Waiting for the Last Bus (2018): Richard Holloway

★★★★

Reflections on Life and Death

Until two years ago, no one close to me had died; not since I’d been old enough to understand it. But 2016 came with chill winds and ruthlessness, and the last two years have seen the loss of five close family members. It hasn’t been easy. But it has had one useful outcome. I used to be afraid of death. It was a terrifying transmutation that I didn’t understand and didn’t want to acknowledge. But necessity has changed that and now, in the light of my family’s losses, I’ve had to accept it as an unavoidable part of human life. This all explains why I was drawn to this book, in which Richard Holloway – former Bishop of Edinburgh; thinker; compassionate critic; agnostic – uses his own old age as a spur to think about how we can live well and, when it comes to it, die well. Open-hearted and generous, studded with poetry and his memories of friends, it’s rather beautiful: inspiring and, oddly enough, rather upbeat.

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The Course of Love (2016): Alain de Botton

★★★★

Rahib and Kirsten meet in Edinburgh: they go on a few dates, sleep together, meet each other’s parents and enjoy the dizzying wonder of opening their soul to another human being. Rahib proposes; Kirsten accepts; they marry. And that’s where most fictions end: with wedding bells and the start of a new life together, implicitly full of happiness. But Alain De Botton’s thoughtful, wise novel asks a searching question. What if love is not the breathless romantic longing that brings about a marriage, but the hard graft that succeeds it? What if that story, of struggle, compromise, arguments, reconciliation, loneliness, determination and occasional fury was the one really worth reading?

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The Philosopher Kings (2015): Jo Walton

★★★½

Thessaly: Book II

We rejoin the inhabitants of the island of Kallisti twenty years after the conclusion of The Just City, when the project to construct a living version of Plato’s Republic foundered on the rocks of debate, arrogance and divine impatience. A generation has passed since then and, with many of the Masters dead and a new crop of Young Ones growing up, it falls to the Children – those brought to Kallisti at ten years old – to steer their way towards the best possible world. But things are not what they once were and, in the absence of Athene, the high ideals of a philosophical city are already beginning to crumble.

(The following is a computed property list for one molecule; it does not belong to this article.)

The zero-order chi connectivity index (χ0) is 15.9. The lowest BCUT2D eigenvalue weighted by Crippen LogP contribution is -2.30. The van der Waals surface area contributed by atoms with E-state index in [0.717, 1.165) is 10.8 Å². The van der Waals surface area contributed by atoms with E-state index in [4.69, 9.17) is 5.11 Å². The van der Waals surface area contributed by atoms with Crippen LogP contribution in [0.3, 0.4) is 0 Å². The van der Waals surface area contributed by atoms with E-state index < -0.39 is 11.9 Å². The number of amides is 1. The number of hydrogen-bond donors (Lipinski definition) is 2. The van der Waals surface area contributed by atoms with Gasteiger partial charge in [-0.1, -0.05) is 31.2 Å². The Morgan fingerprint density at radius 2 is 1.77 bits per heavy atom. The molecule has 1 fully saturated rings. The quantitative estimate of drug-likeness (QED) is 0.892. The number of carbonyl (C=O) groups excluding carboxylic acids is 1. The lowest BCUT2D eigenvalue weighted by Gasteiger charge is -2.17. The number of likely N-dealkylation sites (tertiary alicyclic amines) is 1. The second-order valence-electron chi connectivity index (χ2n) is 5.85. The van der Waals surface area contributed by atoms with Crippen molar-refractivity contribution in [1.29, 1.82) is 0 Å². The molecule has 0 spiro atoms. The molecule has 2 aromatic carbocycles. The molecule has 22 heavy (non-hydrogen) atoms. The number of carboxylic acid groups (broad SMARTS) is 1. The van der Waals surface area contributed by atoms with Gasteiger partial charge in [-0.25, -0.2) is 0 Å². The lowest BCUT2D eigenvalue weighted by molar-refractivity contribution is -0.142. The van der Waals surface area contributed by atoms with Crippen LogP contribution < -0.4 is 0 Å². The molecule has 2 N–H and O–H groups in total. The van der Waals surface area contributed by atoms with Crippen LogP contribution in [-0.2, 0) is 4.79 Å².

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The Just City: Jo Walton

★★★★

Thessaly: Book I

In his book The Republic, Plato dreamed of a just society in which the pursuit of knowledge and excellence would be the highest goal. It was a daring dream, the first utopia: an elaborate thought-experiment which has captivated the imagination of thinkers through the ages. But could it actually work? Athena is determined to find out. Gathering together those who, throughout history, have read Republic and prayed to her that it might be possible to live in such a place, she prepares the groundwork for the realisation of the greatest political fantasy ever imagined.

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The Swerve: Stephen Greenblatt

★★★

How the Renaissance began

The winner of the 2012 Pulitzer Prize for Non-Fiction, this book was recommended to me during our Sicily trip a year ago, in the course of a rather splendid dinner-table conversation. It tells the story of Poggio Bracciolini, an Italian humanist who worked at the papal curia and who, during the upheavals after the Council of Constance, sought to distract himself by going book-hunting in the monasteries of Germany. Poggio dreamed of finding previously unknown classical texts in these monasteries, preserved by chance through years of copying as part of the monastic discipline. He and his fellow humanists had already uncovered fragments of letters and treatises, but the discovery that Poggio would make in 1417 would come to have a powerful impact on the very roots of Western philosophy: the full text of De rerum natura (On the Nature of Things) by Lucretius.

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